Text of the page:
"What is Happiness?" By Woeser

High Peaks Pure Earth has translated a blogpost by Woeser that was originally written for Radio Free Asia on February 16, 2010 in Lhasa and posted on her blog on February 22, 2010.
This is the first time Woeser has returned to Lhasa since her brief stay in August 2008 that ended in several hours of detention and an unexpectedly rapid return to Beijing.
In her blogpost, Woeser refers to the annual Tibetan New Year gala in Lhasa that is broadcast on TV. The gala is typically an extravagant spectacle of a show, comprised of special guest performances, songs, dances and comedy sketches. This year, the theme of the gala was ‘happiness’, hence the title of Woeser’s blogpost. For High Peaks Pure Earth readers who have never seen this gala before, a hard-working YouTube user has uploaded the gala in its entirety in 52 parts (!) here.
In the blogpost, Woeser also mentions young Tibetan poet from Amdo Gade Tsering (sometimes the spelling Gadai Tsering from the Chinese pinyin is used). Gade Tsering’s popularity amongst Tibetans has been demonstrated through the plethora of votes he received during the online poll “2009 Tibetan Personality of the Year”.

“What is Happiness?” By Woeser

What is happiness? For me it is going back to Lhasa, where I have been away from for a long time, eating tsampa my mother kneaded, embracing my bright-eyed little niece, polishing the purified water bowl in the family altar room or enjoying the balmy sunlight on the balcony, being watched by the family’s shepherd dog, whose barking almost makes one go deaf. Happiness can also be found in the nights of the cold season, falling asleep to the authentic fragrance from Mindroling Monastery − at these moments I felt happiness, the simple happiness of someone living far away from home.
The young poet, Gade Tsering, who lives in Amdo, recently wrote about happiness in one of his poems. The title of the poem is “I am Tibetan”. He didn’t only write: “in this despotic winter, I composed this poem”, having lost both his parents, he also wrote: “I encountered my parents in my dream, it was a moment of happiness. I truly believe that at that instant, it really didn’t hurt”. This bilingual poet also wrote: “when I spoke my mother tongue, I truly believe that at that instant, I felt peaceful, and experienced happiness”. This is a feeling that derives from life experience; this kind of happiness is personal, with tears in one’s eyes.
On the first day of the Losar Year of the Tiger, when I went to Jokhang Temple to pay homage to the Buddha, the sky was still dark before daybreak. I hadn’t thought that the religious crowd praying to Buddha would be that large; there was a jostling and long-winding queue, I simply cannot describe how many Tibetans there were from near and far.
I don’t know from what time they had gathered together at this place, step by step approaching the comforting and popular Jowo Rinpoche. Based on my past experience that I would always spend the New Year’s eve at the Jokhang, I have often seen such scenes of an excited mass of bobbing heads, of moving human shadows, of thundering human voices, with the Jowo Rinpoche, having experienced many vicissitudes of life, watching the devout crowd in golden radiant light. True, this is a moment of happiness. Witnessing such a scene, one could even see affection on the faces of the most heartless people; they would even hide the daggers, which they carried in their hands behind their backs.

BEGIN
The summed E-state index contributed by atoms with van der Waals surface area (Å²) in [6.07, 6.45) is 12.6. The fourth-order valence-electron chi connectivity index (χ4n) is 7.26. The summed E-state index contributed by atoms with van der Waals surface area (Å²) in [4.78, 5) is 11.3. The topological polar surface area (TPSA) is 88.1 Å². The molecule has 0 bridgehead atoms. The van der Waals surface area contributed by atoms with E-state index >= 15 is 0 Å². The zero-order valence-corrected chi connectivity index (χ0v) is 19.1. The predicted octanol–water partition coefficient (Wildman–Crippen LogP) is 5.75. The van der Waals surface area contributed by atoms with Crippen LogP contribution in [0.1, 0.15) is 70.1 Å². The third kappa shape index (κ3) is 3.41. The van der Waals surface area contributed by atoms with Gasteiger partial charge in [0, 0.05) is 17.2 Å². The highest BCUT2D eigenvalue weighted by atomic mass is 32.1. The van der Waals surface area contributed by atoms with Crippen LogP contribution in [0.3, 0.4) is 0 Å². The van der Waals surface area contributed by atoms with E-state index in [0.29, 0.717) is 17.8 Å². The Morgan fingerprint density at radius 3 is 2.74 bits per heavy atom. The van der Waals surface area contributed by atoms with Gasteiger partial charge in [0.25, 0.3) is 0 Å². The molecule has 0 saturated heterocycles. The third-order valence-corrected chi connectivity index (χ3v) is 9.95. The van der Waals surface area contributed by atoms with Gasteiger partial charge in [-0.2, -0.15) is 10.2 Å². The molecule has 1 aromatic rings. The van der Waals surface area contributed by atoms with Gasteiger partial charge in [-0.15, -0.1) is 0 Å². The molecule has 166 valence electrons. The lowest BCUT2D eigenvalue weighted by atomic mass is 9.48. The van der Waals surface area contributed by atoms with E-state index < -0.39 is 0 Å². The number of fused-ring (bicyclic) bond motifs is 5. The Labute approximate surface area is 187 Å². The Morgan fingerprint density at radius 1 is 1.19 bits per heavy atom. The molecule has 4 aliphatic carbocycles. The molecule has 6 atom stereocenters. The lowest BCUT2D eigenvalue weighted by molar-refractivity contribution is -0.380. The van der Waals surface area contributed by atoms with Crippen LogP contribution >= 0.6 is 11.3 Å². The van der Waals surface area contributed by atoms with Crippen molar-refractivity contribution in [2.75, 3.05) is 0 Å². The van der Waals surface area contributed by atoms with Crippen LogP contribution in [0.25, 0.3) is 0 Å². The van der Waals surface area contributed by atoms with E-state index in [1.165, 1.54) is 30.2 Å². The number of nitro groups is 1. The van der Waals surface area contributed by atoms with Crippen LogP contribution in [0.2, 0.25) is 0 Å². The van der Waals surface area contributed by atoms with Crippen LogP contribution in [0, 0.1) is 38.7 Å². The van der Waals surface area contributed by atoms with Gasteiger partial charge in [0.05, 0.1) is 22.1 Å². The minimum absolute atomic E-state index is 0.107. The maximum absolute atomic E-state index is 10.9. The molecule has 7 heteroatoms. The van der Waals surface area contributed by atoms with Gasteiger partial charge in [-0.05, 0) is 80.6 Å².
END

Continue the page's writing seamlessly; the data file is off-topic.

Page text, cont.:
But this time, I could only experience such scenes in my memory. I had already queued for almost 4 hours, but the first gate of the Jokhang was still far away and I had something to do at home, so I could only turn back half way. Anyway, I had already felt the pulsation of my fellow people. Yet, I am not talking about those old and young people wearing sheepskin gowns, woollen clothes from Tibet or fashionable clothes from the metropolis, I am also not talking about those herdswomen in front of me who braided their hair into many small plaits, I am talking about those people who are dressed in green and dark blue army uniforms and those who wear plain clothes but are assigned special tasks. There are so many of these people, is it to the extent that every person praying has one armed police closely watching and guarding over them?
However, for example, the Tibetan New Year’s celebration broadcast on TV a few days ago, was nothing but red. All programmes were excessively conveying one main message: happiness. Of course this happiness was also red, the red of the Five-Starred red flag, it was China Red. Moreover, on and off the stage, the rosy cheeks of the hosts and the actors, of the officials and the carefully selected audience were beaming with happy smiles, simply creating an atmosphere of happiness that Tibet has never before experienced in its history. One of the performances gave people goosebumps of happiness. A group of actresses wearing Tibetan dresses was facing a group of actors singing with great affection: “Ya, laso, the smiling faces of the soldiers…” The charm of the full femininity of the performance flooded the entire city of Lhasa with a false sense of happiness, but in reality it can’t endure even a gun held in one hostile soldier’s hands.
Hasn’t this happiness befallen us through the shadow of weapons? Can this happiness really exist simply by forcing people to speak it out? I have previously discussed these topics with my religious teacher. He calmly said in the manner of a practising Buddhist: “real happiness is inner happiness, and inner happiness cannot be obtained through money, it can neither be obtained through lies and even less through the oppression with weapons.” He paused, straightened his robes and continued meaningfully: “however, happiness is what everybody is striving for.”
Lhasa, February16, 2010

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